Serious fractures emerged in the international community yesterday over the military intervention in Libya, with some nations asking such basic questions as what the end-game is and how long it will take.
Just days after forsaking its chance to veto the United Nations resolution that authorised the air strikes, Russia offered the most jarring commentary, with Prime Minister Vladimir Putin saying: "The resolution is flawed. It allows everything and is reminiscent of a medieval call for a crusade. In fact, it allows intervention in a sovereign state."
Germany, which like Russia abstained at last week's UN Security Council meeting, also repeated its misgivings about the operation. And via a state newspaper, the Chinesegovernment condemned what it called "armed action against a sovereign country" and expressed its regret that "the West will not give up their jurisdiction over justice and injustice".
Even Britain, France and the US, which together have conducted the raids aimed at destroying much of Libya's air-defence capability and neutralising Colonel Muammar Gaddafi's military advantages, manoeuvred to manage diplomatic and domestic political fall-out from the still nascent operation.
Rising quickly to the top of a long list of concerns was the chance that, with most of the heavy bombardment over, the coalition may find itself drifting into a prolonged stalemate in Libya with no real change in the balance between the rebels and pro-Gaddafi forces. Asked when operations would be over, a senior French military adviser replied that it might be "a while".
Meanwhile, international co-ordination on the aim of the campaign has been called into question by emerging splits within the British and US command structures on Colonel Gaddafi's legitimacy as a target. After the Defence Secretary, Liam Fox, asserted that killing the Libyan leader was a "possibility", the Foreign Secretary, William Hague, refused yesterday to rule out the option. But a chorus of US voices dismissed that prospect out of hand. Dr Fox's US counterpart, Robert Gates, said it was "unwise to set as specific goals, things that you may or may not be able to achieve".
Meanwhile, David Cameron made a series of telephone calls in an attempt to prevent further fractures in the coalition. Among those that the Prime Minister spoke to was Amr Moussa, the secretary-general of the 22-nation Arab League, who on Sunday suggested that the West had gone too far in enforcing UN Resolution 1973.
After their conversation, a Downing Street spokesman said that both men "were on the same page". Mr Moussa also sought to smooth over the controversy, saying: "We respect the Security Council's resolution and we have no conflict with the resolution."
Mr Cameron also spoke to President Nicolas Sarkozy of France and Abu Dhabi's Crown Prince, General Sheikh Mohamed bin Zayed Al Nahyan. Privately, ministers admit that while they had thought about the potential diplomatic fallout from concerted military action, there had been no time to "think through" all the eventualities. There are still unanswered questions about the command structure and whether this will turn into a Nato operation or remain an ad hoc coalition. Last night, the Italian government warned that it would review the use of its bases by coalition forces for air strikes against Libya unless the mission passed to Nato's command.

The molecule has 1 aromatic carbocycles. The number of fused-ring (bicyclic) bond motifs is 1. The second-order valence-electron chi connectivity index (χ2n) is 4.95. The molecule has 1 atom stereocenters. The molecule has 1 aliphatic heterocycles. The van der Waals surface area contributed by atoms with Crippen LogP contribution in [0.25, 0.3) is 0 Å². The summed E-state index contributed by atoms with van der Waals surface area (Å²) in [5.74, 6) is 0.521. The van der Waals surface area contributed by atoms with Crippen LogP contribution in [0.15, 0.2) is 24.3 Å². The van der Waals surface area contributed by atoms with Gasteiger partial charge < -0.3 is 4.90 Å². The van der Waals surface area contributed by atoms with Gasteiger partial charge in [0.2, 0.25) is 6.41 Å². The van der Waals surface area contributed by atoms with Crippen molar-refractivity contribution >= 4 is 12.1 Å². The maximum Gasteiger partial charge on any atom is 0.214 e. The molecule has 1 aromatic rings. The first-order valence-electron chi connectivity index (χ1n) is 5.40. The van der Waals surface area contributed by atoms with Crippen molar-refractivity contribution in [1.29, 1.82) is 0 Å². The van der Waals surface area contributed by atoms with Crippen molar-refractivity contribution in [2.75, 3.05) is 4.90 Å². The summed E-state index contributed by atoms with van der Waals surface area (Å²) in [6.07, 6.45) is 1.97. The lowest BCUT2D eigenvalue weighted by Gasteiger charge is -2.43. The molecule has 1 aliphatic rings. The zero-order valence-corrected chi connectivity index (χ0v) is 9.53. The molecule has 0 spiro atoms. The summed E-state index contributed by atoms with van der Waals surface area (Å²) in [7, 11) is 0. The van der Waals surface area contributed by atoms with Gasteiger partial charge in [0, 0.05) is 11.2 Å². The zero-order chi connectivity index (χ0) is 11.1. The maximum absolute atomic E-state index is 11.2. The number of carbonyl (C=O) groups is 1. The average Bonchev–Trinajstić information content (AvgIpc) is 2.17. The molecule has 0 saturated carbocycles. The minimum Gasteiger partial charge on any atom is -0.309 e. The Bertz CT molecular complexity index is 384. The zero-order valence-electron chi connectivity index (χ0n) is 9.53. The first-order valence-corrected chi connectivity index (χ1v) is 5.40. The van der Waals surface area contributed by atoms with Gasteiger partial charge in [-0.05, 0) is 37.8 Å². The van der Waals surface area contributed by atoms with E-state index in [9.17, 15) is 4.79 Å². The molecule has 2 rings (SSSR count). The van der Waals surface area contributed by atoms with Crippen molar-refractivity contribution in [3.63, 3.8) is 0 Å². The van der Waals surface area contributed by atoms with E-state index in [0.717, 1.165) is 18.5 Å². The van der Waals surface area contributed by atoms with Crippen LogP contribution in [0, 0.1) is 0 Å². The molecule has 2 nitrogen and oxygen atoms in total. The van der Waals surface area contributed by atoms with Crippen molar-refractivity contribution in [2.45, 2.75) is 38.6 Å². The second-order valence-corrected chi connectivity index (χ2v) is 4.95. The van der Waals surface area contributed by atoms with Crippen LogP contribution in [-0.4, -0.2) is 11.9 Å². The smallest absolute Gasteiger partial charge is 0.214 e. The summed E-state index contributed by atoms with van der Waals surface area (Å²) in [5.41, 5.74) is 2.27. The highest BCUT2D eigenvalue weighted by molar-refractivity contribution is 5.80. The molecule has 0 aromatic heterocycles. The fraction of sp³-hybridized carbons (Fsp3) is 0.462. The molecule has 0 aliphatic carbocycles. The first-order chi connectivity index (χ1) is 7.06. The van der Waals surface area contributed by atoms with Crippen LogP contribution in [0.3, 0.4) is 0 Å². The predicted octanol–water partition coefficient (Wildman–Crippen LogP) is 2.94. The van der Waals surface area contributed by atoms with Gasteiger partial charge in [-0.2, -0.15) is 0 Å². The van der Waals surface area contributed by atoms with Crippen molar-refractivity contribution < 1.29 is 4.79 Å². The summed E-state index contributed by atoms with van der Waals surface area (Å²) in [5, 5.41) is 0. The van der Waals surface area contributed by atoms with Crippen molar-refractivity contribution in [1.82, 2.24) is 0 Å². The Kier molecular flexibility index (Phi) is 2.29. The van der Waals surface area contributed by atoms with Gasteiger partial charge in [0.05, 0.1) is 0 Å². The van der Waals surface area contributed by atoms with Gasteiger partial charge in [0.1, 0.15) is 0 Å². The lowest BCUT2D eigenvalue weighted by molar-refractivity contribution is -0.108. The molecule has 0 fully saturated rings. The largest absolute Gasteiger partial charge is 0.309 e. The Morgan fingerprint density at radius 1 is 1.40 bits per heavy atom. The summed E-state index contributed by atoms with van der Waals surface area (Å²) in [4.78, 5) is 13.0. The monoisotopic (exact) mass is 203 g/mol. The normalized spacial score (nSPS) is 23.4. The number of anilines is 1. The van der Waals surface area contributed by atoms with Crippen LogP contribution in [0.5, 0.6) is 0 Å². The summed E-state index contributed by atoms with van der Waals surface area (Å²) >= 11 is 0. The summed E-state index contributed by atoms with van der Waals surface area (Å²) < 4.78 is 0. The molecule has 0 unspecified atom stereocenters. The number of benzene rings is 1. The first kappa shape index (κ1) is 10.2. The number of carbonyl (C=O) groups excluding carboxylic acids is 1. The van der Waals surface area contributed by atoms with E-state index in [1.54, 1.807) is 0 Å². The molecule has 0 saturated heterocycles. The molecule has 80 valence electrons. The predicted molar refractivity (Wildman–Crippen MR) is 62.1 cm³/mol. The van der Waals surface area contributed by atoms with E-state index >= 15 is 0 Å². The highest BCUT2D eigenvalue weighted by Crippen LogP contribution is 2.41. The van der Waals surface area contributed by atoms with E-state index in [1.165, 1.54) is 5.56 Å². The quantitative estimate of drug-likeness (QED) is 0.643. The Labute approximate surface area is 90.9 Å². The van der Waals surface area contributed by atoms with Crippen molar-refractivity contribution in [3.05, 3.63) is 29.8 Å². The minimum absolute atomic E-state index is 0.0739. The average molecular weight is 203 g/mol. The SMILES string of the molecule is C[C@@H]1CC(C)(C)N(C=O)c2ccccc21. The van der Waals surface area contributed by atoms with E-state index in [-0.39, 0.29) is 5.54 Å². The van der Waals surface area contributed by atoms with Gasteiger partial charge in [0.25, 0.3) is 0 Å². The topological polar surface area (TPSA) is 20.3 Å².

Such difficulties are a reflection of the haste with which operations got under way at the weekend. The UN vote was rushed through with unusual speed because of fears that the last stronghold of the rebels, Benghazi, was within days or even hours of falling.
In Washington, the Pentagon emphasised that the pounding of targets in Libya had already grounded Colonel Gaddafi's air force. But US officials were at pains to stress that they wanted to hand the lead in the operation to others – for example, Britain and France – as soon as possible. Mr Gates said he expected to see such a transfer within "days".
Earlier in the day, President Barack Obama said the US would turn over leadership of the military operation to other, unnamed countries within a "matter of days, not weeks", adding that removing Gaddafi was not the military's mission. Instead, he proposed a combination of measures including sanctions, adding that the UN Security Council resolution did not include regime change. His comments reflect a US desire to have others be seen to lead the UN-mandated campaign.
Clarifying the role of Nato was also proving difficult. Attempts by senior alliance officials in Brussels to finalise a blueprint for the action going forward were being held back by Turkey, which has expressed anxiety about the risks of civilian casualties in Libya.
In Paris, Mr Sarkozy, a leading proponent of military action last week, took steps to avert a backlash in the Arab world and in France. Sources said he was working to try to ensure that a promised Arab, probably Qatari, contribution to the coalition would actually arrive in the skies over Libya. France hopes that at least four Qatari aircraft will fly to a base in southern Corsica or Crete in the next day or so.
Reports that Turkey was blocking Nato's direct involvement were denied last night by the Turkish foreign minister, Ahmet Davutoglu. "Turkey is not blocking Nato," he insisted. "Turkey has been contributing to the preparations with a positive approach since the beginning."
Germany's Foreign Minister, Guido Westerwelle, defended the ongoing reticence of his government. "This does not mean we have any sympathy with the dictator Gaddafi," he said. "It means that we see the risks, and when we listen closely to what the Arab League yesterday said."
Inside the Disunited Nations...
What they said: The League's head Amr Moussa, caused ripples on Sunday when he condemned the air strikes on Libya, saying: "What we want is the protection of civilians and not the bombardment of more civilians."